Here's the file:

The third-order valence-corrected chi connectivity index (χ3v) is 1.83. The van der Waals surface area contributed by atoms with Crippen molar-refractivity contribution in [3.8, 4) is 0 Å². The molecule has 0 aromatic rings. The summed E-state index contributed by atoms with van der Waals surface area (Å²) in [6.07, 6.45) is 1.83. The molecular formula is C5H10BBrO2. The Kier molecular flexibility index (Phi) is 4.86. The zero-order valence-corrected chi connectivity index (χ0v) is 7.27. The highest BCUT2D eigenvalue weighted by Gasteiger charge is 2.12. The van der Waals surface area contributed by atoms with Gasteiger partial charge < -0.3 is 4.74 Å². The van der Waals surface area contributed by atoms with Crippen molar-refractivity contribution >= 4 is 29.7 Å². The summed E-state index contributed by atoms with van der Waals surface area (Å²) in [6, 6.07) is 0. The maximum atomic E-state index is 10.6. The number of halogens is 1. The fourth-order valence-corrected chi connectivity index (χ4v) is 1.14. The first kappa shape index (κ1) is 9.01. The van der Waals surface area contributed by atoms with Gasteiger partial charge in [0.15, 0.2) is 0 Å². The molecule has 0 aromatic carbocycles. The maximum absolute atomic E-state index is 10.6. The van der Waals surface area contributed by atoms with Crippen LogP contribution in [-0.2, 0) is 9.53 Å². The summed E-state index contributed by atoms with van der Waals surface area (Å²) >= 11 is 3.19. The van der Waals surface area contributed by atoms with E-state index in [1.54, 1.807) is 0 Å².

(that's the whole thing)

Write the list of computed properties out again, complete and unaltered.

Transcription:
The third-order valence-corrected chi connectivity index (χ3v) is 1.83. The van der Waals surface area contributed by atoms with Crippen molar-refractivity contribution in [3.8, 4) is 0 Å². The molecule has 0 aromatic rings. The summed E-state index contributed by atoms with van der Waals surface area (Å²) in [6.07, 6.45) is 1.83. The molecular formula is C5H10BBrO2. The Kier molecular flexibility index (Phi) is 4.86. The zero-order valence-corrected chi connectivity index (χ0v) is 7.27. The highest BCUT2D eigenvalue weighted by Gasteiger charge is 2.12. The van der Waals surface area contributed by atoms with Gasteiger partial charge < -0.3 is 4.74 Å². The van der Waals surface area contributed by atoms with Crippen molar-refractivity contribution >= 4 is 29.7 Å². The summed E-state index contributed by atoms with van der Waals surface area (Å²) in [6, 6.07) is 0. The maximum atomic E-state index is 10.6. The number of halogens is 1. The fourth-order valence-corrected chi connectivity index (χ4v) is 1.14. The first kappa shape index (κ1) is 9.01. The van der Waals surface area contributed by atoms with Gasteiger partial charge in [0.15, 0.2) is 0 Å². The molecule has 0 aromatic carbocycles. The maximum absolute atomic E-state index is 10.6. The van der Waals surface area contributed by atoms with Crippen LogP contribution in [-0.2, 0) is 9.53 Å². The summed E-state index contributed by atoms with van der Waals surface area (Å²) >= 11 is 3.19. The van der Waals surface area contributed by atoms with E-state index in [1.54, 1.807) is 0 Å².